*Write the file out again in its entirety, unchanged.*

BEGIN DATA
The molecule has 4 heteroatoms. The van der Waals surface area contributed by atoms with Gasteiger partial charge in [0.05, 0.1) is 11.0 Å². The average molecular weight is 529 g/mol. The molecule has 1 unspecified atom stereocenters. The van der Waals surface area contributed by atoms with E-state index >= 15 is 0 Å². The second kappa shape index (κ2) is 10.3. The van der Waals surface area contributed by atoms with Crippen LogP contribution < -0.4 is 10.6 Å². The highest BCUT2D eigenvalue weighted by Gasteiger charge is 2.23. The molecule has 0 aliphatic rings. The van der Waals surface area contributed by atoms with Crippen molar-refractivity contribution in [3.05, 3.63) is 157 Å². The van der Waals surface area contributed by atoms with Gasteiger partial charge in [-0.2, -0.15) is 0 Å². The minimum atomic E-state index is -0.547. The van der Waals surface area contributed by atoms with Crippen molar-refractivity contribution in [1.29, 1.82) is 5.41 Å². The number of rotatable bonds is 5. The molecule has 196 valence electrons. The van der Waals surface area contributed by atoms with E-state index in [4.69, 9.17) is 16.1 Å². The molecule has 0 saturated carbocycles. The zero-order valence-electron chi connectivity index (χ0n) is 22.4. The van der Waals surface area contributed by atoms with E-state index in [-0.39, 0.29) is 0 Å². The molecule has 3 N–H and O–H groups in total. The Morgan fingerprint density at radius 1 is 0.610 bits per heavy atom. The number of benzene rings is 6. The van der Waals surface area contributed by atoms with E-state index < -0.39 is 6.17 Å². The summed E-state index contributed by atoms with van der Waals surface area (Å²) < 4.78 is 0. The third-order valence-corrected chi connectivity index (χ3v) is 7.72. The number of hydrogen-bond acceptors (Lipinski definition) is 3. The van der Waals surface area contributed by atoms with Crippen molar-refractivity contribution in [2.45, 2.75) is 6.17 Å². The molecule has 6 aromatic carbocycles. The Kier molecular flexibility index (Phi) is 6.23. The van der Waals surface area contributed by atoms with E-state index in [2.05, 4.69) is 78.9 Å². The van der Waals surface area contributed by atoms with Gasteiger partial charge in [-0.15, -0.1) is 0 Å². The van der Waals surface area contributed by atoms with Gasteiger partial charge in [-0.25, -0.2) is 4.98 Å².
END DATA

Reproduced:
The molecule has 4 heteroatoms. The van der Waals surface area contributed by atoms with Gasteiger partial charge in [0.05, 0.1) is 11.0 Å². The average molecular weight is 529 g/mol. The molecule has 1 unspecified atom stereocenters. The van der Waals surface area contributed by atoms with E-state index >= 15 is 0 Å². The second kappa shape index (κ2) is 10.3. The van der Waals surface area contributed by atoms with Crippen LogP contribution < -0.4 is 10.6 Å². The highest BCUT2D eigenvalue weighted by Gasteiger charge is 2.23. The molecule has 0 aliphatic rings. The van der Waals surface area contributed by atoms with Crippen molar-refractivity contribution in [3.05, 3.63) is 157 Å². The van der Waals surface area contributed by atoms with Gasteiger partial charge in [-0.2, -0.15) is 0 Å². The minimum atomic E-state index is -0.547. The van der Waals surface area contributed by atoms with Crippen molar-refractivity contribution in [1.29, 1.82) is 5.41 Å². The number of rotatable bonds is 5. The molecule has 196 valence electrons. The van der Waals surface area contributed by atoms with E-state index in [4.69, 9.17) is 16.1 Å². The molecule has 0 saturated carbocycles. The zero-order valence-electron chi connectivity index (χ0n) is 22.4. The van der Waals surface area contributed by atoms with E-state index in [-0.39, 0.29) is 0 Å². The molecule has 3 N–H and O–H groups in total. The Morgan fingerprint density at radius 1 is 0.610 bits per heavy atom. The number of benzene rings is 6. The van der Waals surface area contributed by atoms with E-state index < -0.39 is 6.17 Å². The summed E-state index contributed by atoms with van der Waals surface area (Å²) < 4.78 is 0. The third-order valence-corrected chi connectivity index (χ3v) is 7.72. The number of hydrogen-bond acceptors (Lipinski definition) is 3. The van der Waals surface area contributed by atoms with Crippen molar-refractivity contribution in [2.45, 2.75) is 6.17 Å². The molecule has 6 aromatic carbocycles. The Kier molecular flexibility index (Phi) is 6.23. The van der Waals surface area contributed by atoms with E-state index in [2.05, 4.69) is 78.9 Å². The van der Waals surface area contributed by atoms with Gasteiger partial charge in [-0.15, -0.1) is 0 Å². The van der Waals surface area contributed by atoms with Gasteiger partial charge in [-0.25, -0.2) is 4.98 Å².